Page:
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Hear Us Out


  • An estimated 30 million Americans 12 years and older have hearing loss in both ears.

  • This number increases to 48 million for hearing loss in one ear.

  • Nearly 50% of Americans 60 years and older report hearing loss.

  • Studies show that individuals with hearing loss are more likely to have higher unemployment rates, lower productivity at work, and high healthcare costs.


Hearing loss can be caused by loud noises. The effect can be immediate or over time. Most often, it occurs through repeated exposure to loud noises. Sound is measured in decibels. The number of decibels is what can cause hearing loss. Prolonged exposure to decibels between 80-100 can cause hearing loss. Examples include:

  • city traffic while inside a car

  • lawnmower

  • motorcycle

Exposure to decibels around 110-150 can cause immediate hearing loss. Examples include:

  • listening to personal listening devices on a maximum level

  • loud entertainment venues such as rock concerts and nightclubs

  • Standing beside sirens

  • firecrackers


Regular check-ups can identify hearing loss early on. Risk factors for hearing loss include genetics, chronic medical conditions such as diabetes and high blood pressure, previous injuries to the ear, and chronic exposure to loud noises. Some signs of hearing loss include:

  • Sounds seeming muffled

  • Difficulty hearing high-pitched sounds

  • Difficulty understanding phone calls

  • Difficulty distinguishing between s and f, p and t, or sh and th in speech

  • Asking someone to repeat themselves often

  • Turning up the volume on TVs, phones, radios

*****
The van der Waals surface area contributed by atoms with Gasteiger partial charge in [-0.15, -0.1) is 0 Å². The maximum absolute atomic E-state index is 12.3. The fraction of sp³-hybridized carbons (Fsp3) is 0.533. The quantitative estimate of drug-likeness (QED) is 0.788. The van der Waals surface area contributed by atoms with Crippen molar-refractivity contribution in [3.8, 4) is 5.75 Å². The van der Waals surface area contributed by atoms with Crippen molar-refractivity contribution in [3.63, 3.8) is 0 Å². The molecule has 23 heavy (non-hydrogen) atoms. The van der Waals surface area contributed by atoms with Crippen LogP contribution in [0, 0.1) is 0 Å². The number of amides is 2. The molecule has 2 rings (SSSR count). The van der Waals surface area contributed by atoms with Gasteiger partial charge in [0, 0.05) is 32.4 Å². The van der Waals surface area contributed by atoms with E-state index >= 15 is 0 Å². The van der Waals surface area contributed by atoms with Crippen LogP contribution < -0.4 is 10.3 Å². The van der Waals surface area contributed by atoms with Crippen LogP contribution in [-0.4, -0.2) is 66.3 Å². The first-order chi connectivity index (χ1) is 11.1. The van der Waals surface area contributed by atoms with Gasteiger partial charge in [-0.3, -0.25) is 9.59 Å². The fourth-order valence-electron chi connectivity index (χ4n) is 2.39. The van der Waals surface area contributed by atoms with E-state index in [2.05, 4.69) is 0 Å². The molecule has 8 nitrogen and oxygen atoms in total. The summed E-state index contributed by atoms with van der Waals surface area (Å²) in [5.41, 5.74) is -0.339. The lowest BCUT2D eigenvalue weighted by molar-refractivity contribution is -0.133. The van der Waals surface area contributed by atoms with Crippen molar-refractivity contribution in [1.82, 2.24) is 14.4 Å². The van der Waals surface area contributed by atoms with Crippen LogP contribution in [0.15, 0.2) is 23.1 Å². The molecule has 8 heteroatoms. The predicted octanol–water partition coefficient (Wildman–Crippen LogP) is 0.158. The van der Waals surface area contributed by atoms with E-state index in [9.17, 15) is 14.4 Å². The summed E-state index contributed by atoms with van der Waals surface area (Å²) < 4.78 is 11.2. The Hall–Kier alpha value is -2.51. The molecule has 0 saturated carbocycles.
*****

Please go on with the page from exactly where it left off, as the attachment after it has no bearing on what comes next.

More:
• Ringing in ears

  • Hypersensitivity to certain sounds


Hearing loss due to loud noises cannot be repaired. Prevention of hearing loss is the primary goal. If hearing loss has already occurred, minimize the damage by preventing further hearing loss.

Hearing loss is usually caused by loud noises over time. The best way to protect your ears is to minimize time with the loud noise. If you have to shout to be heard over the noise, then chances are the noise is too loud.

If you cannot escape the noise, use hearing protection. Keep earplugs or noise-canceling headphones near power tools as a reminder to protect your ears. Earplugs can also be used at public events such as concerts and sports events. Choose a seat furthest from the speakers to help reduce exposure to loud


Take a break from the noises to prevent hearing loss. When listening to music, give your ears a break when you take a break. Turn down the volume of TVs and radios to minimize exposure. When at public events, take a break in a quiet area to give your ears a break.

Noise cannot be avoided. Limiting exposure to loud noises can. Protect your ears by minimizing loud noises using ear protection and stepping away from loud noises by taking breaks.

Unsure if you currently have hearing loss? Shifa Healthcare can help. Make an appointment to test your hearing at

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